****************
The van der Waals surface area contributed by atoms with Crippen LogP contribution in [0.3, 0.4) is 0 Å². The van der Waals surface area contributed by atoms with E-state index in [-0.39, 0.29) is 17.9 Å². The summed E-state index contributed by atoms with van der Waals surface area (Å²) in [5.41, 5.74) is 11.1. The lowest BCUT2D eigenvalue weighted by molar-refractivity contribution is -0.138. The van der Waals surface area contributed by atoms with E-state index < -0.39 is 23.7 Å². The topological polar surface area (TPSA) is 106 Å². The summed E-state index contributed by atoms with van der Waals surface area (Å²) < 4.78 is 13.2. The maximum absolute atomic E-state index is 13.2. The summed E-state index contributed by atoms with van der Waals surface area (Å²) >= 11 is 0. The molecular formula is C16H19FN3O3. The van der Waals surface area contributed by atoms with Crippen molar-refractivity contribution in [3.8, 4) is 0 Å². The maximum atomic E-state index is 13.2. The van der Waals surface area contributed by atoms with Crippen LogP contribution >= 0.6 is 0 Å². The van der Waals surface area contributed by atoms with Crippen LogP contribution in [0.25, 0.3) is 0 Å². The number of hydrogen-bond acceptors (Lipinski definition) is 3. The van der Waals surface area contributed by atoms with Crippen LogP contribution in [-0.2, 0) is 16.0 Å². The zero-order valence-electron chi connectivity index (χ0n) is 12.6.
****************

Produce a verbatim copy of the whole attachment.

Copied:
The van der Waals surface area contributed by atoms with Crippen LogP contribution in [0.3, 0.4) is 0 Å². The van der Waals surface area contributed by atoms with E-state index in [-0.39, 0.29) is 17.9 Å². The summed E-state index contributed by atoms with van der Waals surface area (Å²) in [5.41, 5.74) is 11.1. The lowest BCUT2D eigenvalue weighted by molar-refractivity contribution is -0.138. The van der Waals surface area contributed by atoms with E-state index < -0.39 is 23.7 Å². The topological polar surface area (TPSA) is 106 Å². The summed E-state index contributed by atoms with van der Waals surface area (Å²) < 4.78 is 13.2. The maximum absolute atomic E-state index is 13.2. The summed E-state index contributed by atoms with van der Waals surface area (Å²) >= 11 is 0. The molecular formula is C16H19FN3O3. The van der Waals surface area contributed by atoms with Crippen molar-refractivity contribution in [3.8, 4) is 0 Å². The maximum atomic E-state index is 13.2. The van der Waals surface area contributed by atoms with Crippen LogP contribution >= 0.6 is 0 Å². The van der Waals surface area contributed by atoms with Crippen LogP contribution in [0.25, 0.3) is 0 Å². The number of hydrogen-bond acceptors (Lipinski definition) is 3. The van der Waals surface area contributed by atoms with Crippen LogP contribution in [-0.2, 0) is 16.0 Å². The zero-order valence-electron chi connectivity index (χ0n) is 12.6.